As IT managers struggle to wring all the value they can from their technology investments, the concept of treating an organization’s IT assets like stock market investments with a buy/hold/sell approach is beginning to gain momentum.
According to an informal survey of 219 IT professionals conducted by Meta Group Inc. and released Monday, 56 percent of those polled said their organizations have either adopted an IT portfolio management approach or plan to by the end of 2004. But IT managers who expect to succeed will have to avoid making some of the classic mistakes that have dogged early adopters, said Howard Rubin, executive vice president at Stamford, Conn.-based Meta Group. Computerworld caught up with Rubin after his keynote speech on the topic with Meta Group Chairman Dale Kutnick at the research firm’s Metamorphosis conference here.
The survey was sent to 500 registered Metamorphosis attendees before the event began.
CW: What jumps out at you about the survey results?
Rubin: This is very encouraging. Two years ago, only one out of 12 companies had adopted an IT portfolio management practice. Now, more than half plan to, though for some firms this is aspirational, and we’re not sure how many will actually end up doing it.
CW: What are some of the classic mistakes that IT managers make when they implement an IT portfolio management methodology?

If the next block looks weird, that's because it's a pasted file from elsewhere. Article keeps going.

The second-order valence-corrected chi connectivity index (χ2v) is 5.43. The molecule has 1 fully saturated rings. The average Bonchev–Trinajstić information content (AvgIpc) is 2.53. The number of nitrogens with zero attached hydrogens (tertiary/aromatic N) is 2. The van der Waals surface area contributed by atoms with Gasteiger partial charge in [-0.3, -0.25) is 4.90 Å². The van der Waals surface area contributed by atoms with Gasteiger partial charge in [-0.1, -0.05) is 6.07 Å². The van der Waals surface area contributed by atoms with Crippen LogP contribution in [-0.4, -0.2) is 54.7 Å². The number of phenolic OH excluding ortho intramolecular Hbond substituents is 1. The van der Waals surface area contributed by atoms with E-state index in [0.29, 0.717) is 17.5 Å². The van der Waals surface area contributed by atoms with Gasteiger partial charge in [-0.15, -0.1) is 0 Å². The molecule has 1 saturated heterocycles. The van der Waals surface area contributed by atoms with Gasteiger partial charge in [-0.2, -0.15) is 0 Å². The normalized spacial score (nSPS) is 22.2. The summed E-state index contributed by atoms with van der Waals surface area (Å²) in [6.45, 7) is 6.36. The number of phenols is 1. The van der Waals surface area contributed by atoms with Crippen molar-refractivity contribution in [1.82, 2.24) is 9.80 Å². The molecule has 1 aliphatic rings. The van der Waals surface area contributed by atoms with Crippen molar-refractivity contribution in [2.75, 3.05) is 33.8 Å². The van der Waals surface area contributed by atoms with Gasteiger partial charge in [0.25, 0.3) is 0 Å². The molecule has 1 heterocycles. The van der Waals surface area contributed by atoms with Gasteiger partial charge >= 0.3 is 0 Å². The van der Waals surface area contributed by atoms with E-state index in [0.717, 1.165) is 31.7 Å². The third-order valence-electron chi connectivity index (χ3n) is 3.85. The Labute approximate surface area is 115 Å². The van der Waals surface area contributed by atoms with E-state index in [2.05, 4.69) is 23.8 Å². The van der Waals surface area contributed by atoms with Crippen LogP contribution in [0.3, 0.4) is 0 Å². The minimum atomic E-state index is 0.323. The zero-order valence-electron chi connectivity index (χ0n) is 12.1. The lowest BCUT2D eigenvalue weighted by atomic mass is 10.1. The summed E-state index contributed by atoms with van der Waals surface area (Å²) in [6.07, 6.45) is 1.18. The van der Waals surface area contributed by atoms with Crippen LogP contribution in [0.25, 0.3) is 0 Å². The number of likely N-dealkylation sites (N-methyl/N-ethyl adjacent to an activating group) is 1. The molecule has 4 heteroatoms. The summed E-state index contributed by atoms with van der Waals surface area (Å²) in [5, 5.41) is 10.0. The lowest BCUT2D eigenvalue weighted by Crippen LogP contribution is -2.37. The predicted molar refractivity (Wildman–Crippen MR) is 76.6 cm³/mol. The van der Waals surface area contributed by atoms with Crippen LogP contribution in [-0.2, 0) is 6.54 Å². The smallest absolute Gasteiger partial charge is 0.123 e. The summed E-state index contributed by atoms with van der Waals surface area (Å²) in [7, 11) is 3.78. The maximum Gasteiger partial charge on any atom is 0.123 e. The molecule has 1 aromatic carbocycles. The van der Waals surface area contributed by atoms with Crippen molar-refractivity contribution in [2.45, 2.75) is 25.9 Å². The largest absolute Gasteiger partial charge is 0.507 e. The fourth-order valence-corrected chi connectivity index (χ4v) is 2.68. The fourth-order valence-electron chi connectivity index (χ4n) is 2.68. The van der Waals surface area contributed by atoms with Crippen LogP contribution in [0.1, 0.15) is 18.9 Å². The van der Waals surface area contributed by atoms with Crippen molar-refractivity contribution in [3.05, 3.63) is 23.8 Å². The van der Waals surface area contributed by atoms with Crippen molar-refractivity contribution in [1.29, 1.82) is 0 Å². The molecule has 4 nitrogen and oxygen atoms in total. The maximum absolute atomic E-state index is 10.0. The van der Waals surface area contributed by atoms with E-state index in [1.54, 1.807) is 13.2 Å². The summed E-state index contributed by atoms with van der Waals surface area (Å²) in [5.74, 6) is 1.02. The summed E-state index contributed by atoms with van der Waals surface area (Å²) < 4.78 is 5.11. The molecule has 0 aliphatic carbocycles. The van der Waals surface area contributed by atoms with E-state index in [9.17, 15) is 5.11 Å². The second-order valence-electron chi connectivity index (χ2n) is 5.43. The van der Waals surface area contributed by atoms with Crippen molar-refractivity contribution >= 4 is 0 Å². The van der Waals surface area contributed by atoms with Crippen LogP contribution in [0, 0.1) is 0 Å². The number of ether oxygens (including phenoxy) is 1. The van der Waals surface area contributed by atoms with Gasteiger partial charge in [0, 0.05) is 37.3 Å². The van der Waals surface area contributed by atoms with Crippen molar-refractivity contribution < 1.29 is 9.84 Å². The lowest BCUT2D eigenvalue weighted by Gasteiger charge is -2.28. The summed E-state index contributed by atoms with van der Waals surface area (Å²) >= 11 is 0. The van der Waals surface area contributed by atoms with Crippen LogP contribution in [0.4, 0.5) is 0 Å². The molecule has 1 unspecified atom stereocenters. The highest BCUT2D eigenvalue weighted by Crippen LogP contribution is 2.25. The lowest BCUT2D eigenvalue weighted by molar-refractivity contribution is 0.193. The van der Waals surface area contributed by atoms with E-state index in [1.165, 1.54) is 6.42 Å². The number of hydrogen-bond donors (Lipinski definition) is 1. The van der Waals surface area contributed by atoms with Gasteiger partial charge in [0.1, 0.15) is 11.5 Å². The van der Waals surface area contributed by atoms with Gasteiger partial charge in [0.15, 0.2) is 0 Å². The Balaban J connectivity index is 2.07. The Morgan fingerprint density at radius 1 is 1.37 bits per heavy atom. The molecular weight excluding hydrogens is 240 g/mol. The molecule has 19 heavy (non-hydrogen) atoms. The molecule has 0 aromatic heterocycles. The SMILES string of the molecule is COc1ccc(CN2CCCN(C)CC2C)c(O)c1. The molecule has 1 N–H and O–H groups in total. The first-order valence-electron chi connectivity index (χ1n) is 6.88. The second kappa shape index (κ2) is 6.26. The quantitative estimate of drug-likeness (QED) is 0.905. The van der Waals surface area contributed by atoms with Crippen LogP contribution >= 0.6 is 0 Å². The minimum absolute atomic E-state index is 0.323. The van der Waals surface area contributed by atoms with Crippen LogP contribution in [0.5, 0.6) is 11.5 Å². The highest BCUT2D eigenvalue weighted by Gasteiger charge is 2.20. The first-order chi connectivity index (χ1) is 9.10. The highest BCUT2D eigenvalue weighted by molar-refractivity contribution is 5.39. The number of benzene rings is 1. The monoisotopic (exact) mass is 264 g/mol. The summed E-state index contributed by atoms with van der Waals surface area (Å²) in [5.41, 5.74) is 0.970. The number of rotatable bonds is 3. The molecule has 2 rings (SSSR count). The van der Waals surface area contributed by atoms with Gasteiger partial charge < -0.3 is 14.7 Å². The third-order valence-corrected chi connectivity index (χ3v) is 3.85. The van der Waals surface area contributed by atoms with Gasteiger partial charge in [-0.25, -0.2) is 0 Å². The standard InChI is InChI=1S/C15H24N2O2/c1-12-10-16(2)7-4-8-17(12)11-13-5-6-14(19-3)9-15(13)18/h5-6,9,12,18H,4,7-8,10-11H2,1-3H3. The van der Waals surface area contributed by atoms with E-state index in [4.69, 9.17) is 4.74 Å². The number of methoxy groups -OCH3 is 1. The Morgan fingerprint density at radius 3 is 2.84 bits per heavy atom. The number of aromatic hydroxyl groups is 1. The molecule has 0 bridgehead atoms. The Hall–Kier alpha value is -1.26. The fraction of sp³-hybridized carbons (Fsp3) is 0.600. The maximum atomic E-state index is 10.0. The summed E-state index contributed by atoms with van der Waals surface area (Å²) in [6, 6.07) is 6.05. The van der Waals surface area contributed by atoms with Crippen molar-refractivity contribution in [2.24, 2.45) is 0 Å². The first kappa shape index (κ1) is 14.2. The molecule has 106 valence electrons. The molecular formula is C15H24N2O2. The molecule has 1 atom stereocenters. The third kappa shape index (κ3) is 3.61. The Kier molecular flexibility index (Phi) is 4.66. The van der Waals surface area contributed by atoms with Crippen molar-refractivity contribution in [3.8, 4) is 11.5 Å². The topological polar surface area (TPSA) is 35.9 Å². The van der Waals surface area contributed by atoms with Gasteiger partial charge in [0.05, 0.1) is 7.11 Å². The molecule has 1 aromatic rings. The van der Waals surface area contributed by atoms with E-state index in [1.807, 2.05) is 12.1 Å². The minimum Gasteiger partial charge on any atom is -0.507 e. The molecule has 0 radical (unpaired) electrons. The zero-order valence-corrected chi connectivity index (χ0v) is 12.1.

Rubin: There are three common mistakes. First, they don’t focus on the right metrics. CIOs might look at system availability but not the value side of the equation. Second, they fail to manage their IT investments as a distributed portfolio. Third, they often don’t use the right tools and techniques to measure these investments. IT portfolio management isn’t about using a bunch of Excel spreadsheets. It’s like running ERP [enterprise resource planning] for IT, only not as complex as it would be to run ERP for a business.
CW: You conducted an informal poll of the 500-plus attendees and asked how many people were using electronic probes to monitor their IT assets. It didn’t seem like very many people responded.
Rubin: If the sample was representative, less than a third indicated they were using electronic probes to track their assets, and practically no one is using probes to gauge their business processes. But the upside to this is that there’s tremendous opportunity out there for organizations to do this and get value from it.
CW: You said during your keynote speech that the integration of cross-business processes is “where the new value is” for IT organizations. What are the top challenges CIOs face in pulling this off?
Rubin: Getting cooperation from the business side, which has largely viewed IT as a cost centre. Who wants to sit across the table to discuss value with someone whose organization is viewed as a cost?
CW: So what can CIOs do to work through these issues?
Rubin: You have to enhance communications with business leaders, market your message effectively to them and prove the value of these investments.